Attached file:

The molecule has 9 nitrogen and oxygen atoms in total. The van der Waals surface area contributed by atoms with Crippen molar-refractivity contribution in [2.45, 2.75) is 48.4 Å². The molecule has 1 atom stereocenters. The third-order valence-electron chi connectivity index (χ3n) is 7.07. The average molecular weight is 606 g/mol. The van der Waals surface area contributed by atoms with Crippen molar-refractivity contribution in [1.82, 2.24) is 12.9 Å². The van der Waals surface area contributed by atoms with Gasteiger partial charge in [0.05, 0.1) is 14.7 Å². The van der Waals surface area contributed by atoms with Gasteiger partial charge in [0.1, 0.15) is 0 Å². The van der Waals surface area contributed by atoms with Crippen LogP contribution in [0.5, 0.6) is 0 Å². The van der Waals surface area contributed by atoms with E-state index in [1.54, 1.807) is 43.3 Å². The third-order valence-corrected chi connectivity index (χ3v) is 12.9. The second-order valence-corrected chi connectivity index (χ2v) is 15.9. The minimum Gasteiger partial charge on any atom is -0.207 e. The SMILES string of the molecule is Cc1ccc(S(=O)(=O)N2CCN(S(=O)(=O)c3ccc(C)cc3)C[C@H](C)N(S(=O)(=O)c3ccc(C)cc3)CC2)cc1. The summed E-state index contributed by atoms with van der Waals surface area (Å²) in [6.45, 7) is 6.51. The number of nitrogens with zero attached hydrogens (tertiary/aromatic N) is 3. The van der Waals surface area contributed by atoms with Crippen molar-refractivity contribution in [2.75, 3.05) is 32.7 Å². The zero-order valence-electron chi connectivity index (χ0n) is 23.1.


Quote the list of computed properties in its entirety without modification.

The molecule has 9 nitrogen and oxygen atoms in total. The van der Waals surface area contributed by atoms with Crippen molar-refractivity contribution in [2.45, 2.75) is 48.4 Å². The molecule has 1 atom stereocenters. The third-order valence-electron chi connectivity index (χ3n) is 7.07. The average molecular weight is 606 g/mol. The van der Waals surface area contributed by atoms with Crippen molar-refractivity contribution in [1.82, 2.24) is 12.9 Å². The van der Waals surface area contributed by atoms with Gasteiger partial charge in [0.05, 0.1) is 14.7 Å². The van der Waals surface area contributed by atoms with Gasteiger partial charge in [0.1, 0.15) is 0 Å². The van der Waals surface area contributed by atoms with Crippen LogP contribution in [0.5, 0.6) is 0 Å². The van der Waals surface area contributed by atoms with E-state index in [1.54, 1.807) is 43.3 Å². The third-order valence-corrected chi connectivity index (χ3v) is 12.9. The second-order valence-corrected chi connectivity index (χ2v) is 15.9. The minimum Gasteiger partial charge on any atom is -0.207 e. The SMILES string of the molecule is Cc1ccc(S(=O)(=O)N2CCN(S(=O)(=O)c3ccc(C)cc3)C[C@H](C)N(S(=O)(=O)c3ccc(C)cc3)CC2)cc1. The summed E-state index contributed by atoms with van der Waals surface area (Å²) in [6.45, 7) is 6.51. The number of nitrogens with zero attached hydrogens (tertiary/aromatic N) is 3. The van der Waals surface area contributed by atoms with Crippen molar-refractivity contribution in [2.75, 3.05) is 32.7 Å². The zero-order valence-electron chi connectivity index (χ0n) is 23.1.